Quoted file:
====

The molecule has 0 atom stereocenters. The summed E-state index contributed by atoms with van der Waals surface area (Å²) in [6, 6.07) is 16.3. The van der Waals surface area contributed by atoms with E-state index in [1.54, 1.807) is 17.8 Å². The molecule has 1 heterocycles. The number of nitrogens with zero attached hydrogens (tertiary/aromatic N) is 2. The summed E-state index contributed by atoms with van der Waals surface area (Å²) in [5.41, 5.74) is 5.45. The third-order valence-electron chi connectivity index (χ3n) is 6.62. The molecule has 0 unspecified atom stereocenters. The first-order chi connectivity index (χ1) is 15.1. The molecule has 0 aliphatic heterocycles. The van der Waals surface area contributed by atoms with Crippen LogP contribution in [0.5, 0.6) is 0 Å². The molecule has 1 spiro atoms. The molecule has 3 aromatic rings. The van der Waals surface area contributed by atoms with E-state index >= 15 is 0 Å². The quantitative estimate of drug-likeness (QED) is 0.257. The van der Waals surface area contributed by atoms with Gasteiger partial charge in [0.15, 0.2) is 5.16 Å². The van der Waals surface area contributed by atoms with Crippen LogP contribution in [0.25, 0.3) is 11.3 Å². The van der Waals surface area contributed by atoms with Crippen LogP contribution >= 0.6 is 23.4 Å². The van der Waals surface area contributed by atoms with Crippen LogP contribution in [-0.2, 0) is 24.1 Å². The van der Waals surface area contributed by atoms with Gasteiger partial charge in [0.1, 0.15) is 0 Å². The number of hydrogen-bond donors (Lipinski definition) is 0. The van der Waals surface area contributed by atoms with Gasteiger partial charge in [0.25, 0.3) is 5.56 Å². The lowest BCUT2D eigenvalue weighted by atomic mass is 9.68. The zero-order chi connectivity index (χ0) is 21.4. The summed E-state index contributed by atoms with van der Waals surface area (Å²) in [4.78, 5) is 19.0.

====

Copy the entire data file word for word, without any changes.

The molecule has 0 atom stereocenters. The summed E-state index contributed by atoms with van der Waals surface area (Å²) in [6, 6.07) is 16.3. The van der Waals surface area contributed by atoms with E-state index in [1.54, 1.807) is 17.8 Å². The molecule has 1 heterocycles. The number of nitrogens with zero attached hydrogens (tertiary/aromatic N) is 2. The summed E-state index contributed by atoms with van der Waals surface area (Å²) in [5.41, 5.74) is 5.45. The third-order valence-electron chi connectivity index (χ3n) is 6.62. The molecule has 0 unspecified atom stereocenters. The first-order chi connectivity index (χ1) is 15.1. The molecule has 0 aliphatic heterocycles. The van der Waals surface area contributed by atoms with Crippen LogP contribution in [0.5, 0.6) is 0 Å². The molecule has 1 spiro atoms. The molecule has 3 aromatic rings. The van der Waals surface area contributed by atoms with E-state index >= 15 is 0 Å². The quantitative estimate of drug-likeness (QED) is 0.257. The van der Waals surface area contributed by atoms with Gasteiger partial charge in [0.15, 0.2) is 5.16 Å². The van der Waals surface area contributed by atoms with Crippen LogP contribution in [0.25, 0.3) is 11.3 Å². The van der Waals surface area contributed by atoms with Crippen LogP contribution >= 0.6 is 23.4 Å². The van der Waals surface area contributed by atoms with Crippen LogP contribution in [-0.2, 0) is 24.1 Å². The van der Waals surface area contributed by atoms with Gasteiger partial charge in [0.1, 0.15) is 0 Å². The number of hydrogen-bond donors (Lipinski definition) is 0. The van der Waals surface area contributed by atoms with Gasteiger partial charge in [0.25, 0.3) is 5.56 Å². The lowest BCUT2D eigenvalue weighted by atomic mass is 9.68. The zero-order chi connectivity index (χ0) is 21.4. The summed E-state index contributed by atoms with van der Waals surface area (Å²) in [4.78, 5) is 19.0.